Some Thoughts On "Titus 2 Women"

by Mary E. Stephens
Oct. 2018

Some time back I found this statement on a blog about being Titus 2 women:

"Mature women have so much they can teach younger women; homemaking skills, cooking, keeping a home, decorating, budgeting, how to shop, and the list goes on." [Source withheld for her privacy.]

This sparked some thoughts in me. While the author did talk about passing on spiritual knowledge and wisdom, this sentence caught my attention as she seemed to be emphasizing these earthly things to some degree. Furthermore, I've seen plenty of women who do focus on such things, sometimes to the exclusion of the spiritual.

So, let's consider this a moment. Here is what the three verses in that chapter actually say relating to women:

Titus 2:3-5 The aged women likewise, that they be in behaviour as becometh holiness, not false accusers, not given to much wine, teachers of good things; That they may teach the young women to be sober, to love their husbands, to love their children, To be discreet, chaste, keepers at home, good, obedient to their own husbands, that the word of God be not blasphemed.

Does it actually say in the passage that the aged women should be teaching homemaking skills, cooking, decorating, etc.? The only place I can see where we might force that thought into the text is "teachers of good things..." However, the very next verse continues about the teaching and it appears to me to be defining what those good things should be, and it isn't general house keeping skills.

I don't have a problem with older women teaching younger women to be effective in homemaking skills, cooking, and so forth - it can serve a useful purpose; but it seems to me that the Holy Spirit was mostly interested in spiritual and heart issues, not the daily chores and necessities of life.

Why would this be? I think the answer lies in what Jesus taught during His ministry on earth.

Matthew 6:11 Give us this day our daily bread.

Matthew 6:31-34 Therefore take no thought, saying, What shall we eat? or, What shall we drink? or, Wherewithal shall we be clothed? (For after all these things do the Gentiles seek:) for your heavenly Father knoweth that ye have need of all these things. But seek ye first the kingdom of God, and his righteousness; and all these things shall be added unto you. Take therefore no thought for the morrow: for the morrow shall take thought for the things of itself. Sufficient unto the day is the evil thereof.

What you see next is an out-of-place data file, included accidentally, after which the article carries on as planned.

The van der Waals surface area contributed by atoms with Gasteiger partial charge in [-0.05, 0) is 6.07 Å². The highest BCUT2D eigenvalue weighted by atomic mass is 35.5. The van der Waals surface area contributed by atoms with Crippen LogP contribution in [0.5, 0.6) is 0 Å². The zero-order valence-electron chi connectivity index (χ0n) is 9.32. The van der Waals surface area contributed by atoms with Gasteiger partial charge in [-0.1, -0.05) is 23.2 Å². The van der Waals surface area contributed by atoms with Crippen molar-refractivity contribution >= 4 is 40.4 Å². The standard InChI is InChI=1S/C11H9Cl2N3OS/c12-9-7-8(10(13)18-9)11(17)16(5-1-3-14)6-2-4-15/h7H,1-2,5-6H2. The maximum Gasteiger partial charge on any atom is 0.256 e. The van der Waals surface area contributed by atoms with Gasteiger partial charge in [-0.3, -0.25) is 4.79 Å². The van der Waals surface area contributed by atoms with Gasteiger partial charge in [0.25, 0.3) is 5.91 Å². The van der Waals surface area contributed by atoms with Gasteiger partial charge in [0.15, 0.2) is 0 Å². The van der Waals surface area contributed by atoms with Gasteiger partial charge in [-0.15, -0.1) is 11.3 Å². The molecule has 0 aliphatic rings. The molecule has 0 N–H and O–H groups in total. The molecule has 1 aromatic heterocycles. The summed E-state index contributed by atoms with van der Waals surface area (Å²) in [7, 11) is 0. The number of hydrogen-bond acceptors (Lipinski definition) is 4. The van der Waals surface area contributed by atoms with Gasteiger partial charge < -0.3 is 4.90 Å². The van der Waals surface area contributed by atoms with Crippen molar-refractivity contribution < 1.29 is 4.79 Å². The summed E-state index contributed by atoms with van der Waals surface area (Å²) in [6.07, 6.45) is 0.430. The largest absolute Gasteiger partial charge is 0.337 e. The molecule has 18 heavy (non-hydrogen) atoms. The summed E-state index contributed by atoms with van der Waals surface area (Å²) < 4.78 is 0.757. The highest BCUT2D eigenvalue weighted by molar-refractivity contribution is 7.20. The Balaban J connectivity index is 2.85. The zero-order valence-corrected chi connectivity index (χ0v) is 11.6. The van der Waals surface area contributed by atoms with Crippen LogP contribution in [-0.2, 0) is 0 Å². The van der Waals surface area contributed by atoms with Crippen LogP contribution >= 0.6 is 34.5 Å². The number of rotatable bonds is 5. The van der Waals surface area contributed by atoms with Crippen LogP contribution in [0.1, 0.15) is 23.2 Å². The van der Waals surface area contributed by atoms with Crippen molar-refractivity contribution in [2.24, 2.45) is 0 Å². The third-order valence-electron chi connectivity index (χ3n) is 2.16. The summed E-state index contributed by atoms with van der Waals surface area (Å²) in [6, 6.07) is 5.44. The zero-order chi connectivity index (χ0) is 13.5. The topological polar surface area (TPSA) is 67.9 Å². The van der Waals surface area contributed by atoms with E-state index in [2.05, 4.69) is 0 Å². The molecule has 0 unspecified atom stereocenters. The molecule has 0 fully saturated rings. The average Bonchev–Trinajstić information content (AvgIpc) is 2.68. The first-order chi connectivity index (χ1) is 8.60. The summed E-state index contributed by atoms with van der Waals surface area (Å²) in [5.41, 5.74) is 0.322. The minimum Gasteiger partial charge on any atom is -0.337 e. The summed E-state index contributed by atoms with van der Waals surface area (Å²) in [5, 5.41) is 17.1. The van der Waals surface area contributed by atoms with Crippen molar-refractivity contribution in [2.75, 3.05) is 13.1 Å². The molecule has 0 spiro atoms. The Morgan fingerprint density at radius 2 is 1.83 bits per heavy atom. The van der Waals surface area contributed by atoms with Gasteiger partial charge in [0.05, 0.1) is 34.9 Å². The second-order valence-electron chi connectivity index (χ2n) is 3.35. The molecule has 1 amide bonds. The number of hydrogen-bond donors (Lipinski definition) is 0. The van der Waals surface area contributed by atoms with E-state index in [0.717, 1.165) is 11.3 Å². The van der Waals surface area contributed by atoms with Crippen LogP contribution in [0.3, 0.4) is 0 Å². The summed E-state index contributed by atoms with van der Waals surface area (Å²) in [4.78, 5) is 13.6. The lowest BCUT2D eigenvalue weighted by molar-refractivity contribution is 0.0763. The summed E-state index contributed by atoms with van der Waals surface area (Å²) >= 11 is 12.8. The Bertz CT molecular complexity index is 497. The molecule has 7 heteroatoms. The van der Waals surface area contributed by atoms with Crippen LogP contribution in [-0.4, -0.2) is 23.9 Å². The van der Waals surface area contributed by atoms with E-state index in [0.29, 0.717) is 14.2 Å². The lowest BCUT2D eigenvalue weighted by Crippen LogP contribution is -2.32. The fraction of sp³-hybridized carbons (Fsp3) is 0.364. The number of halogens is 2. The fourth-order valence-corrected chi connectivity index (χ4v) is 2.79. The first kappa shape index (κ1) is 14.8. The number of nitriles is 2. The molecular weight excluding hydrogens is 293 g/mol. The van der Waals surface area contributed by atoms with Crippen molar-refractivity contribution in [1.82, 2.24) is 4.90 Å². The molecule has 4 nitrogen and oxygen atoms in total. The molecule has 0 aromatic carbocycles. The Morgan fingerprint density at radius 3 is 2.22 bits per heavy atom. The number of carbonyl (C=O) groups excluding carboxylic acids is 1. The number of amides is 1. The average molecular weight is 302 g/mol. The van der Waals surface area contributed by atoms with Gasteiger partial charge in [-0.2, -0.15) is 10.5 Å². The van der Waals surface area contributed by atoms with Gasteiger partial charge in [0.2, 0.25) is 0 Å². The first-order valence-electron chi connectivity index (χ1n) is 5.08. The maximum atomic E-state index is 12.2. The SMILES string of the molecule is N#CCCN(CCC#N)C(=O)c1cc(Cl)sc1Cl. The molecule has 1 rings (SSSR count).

In the modern Christian movement of a "return to keepers at home" there has developed this thinking that the ideal wife and mother is baking her own bread from whole grains that she purchased from a co-op and ground into flour herself, making her own laundry detergent, keeping her house immaculate and decorated with things she made herself, doing DIY projects, "couponing" or buying wholesale from some specialized seller, homeschooling her children, using cloth diapers for her baby, using supplements and serving the perfect diet to maximize her family's health - all on a budget of 149 dollars and 62 cents a month. Yes? Well, I'm going a little overboard on purpose. And I'm not saying that those things are intrinsically bad or something.

But seriously, my family heard of one group where every wife was reportedly expected to make all her family's food from scratch without the aid of bread machine and possibly a mixer, because it would "keep the women busy and out of trouble." This is based on an age-old idea that spans multiple cultures. It is this - that if left to themselves, women will only get into trouble and therefore they need to be kept busy with many homemaking endeavors (and often "barefoot and pregnant").

Is that what the Holy Spirit was talking about when He inspired Paul to write those things to Titus? I don't think that was the point.

Consider this:

Luke 10:38-42 Now it came to pass, as they went, that he entered into a certain village: and a certain woman named Martha received him into her house. And she had a sister called Mary, which also sat at Jesus' feet, and heard his word. But Martha was cumbered about much serving, and came to him, and said, Lord, dost thou not care that my sister hath left me to serve alone? bid her therefore that she help me. And Jesus answered and said unto her, Martha, Martha, thou art careful and troubled about many things: But one thing is needful: and Mary hath chosen that good part, which shall not be taken away from her.

Martha's complaint that she was busy serving while her sister was "wasting time" listening to Jesus was not met with a rebuke to Mary, but rather to Martha. It was a kind rebuke, but it was a rebuke. She was troubled with many things - about serving and housekeeping and hospitality (and her personal suffering). But those were not the needful things. I suppose I may begin to sound like a broken record on this, but there is so much emphasis in some circles on the "much serving" that Christian women are "supposed" to be doing. Based upon Jesus Christ's own words, this is in direct conflict with what He identified as needful.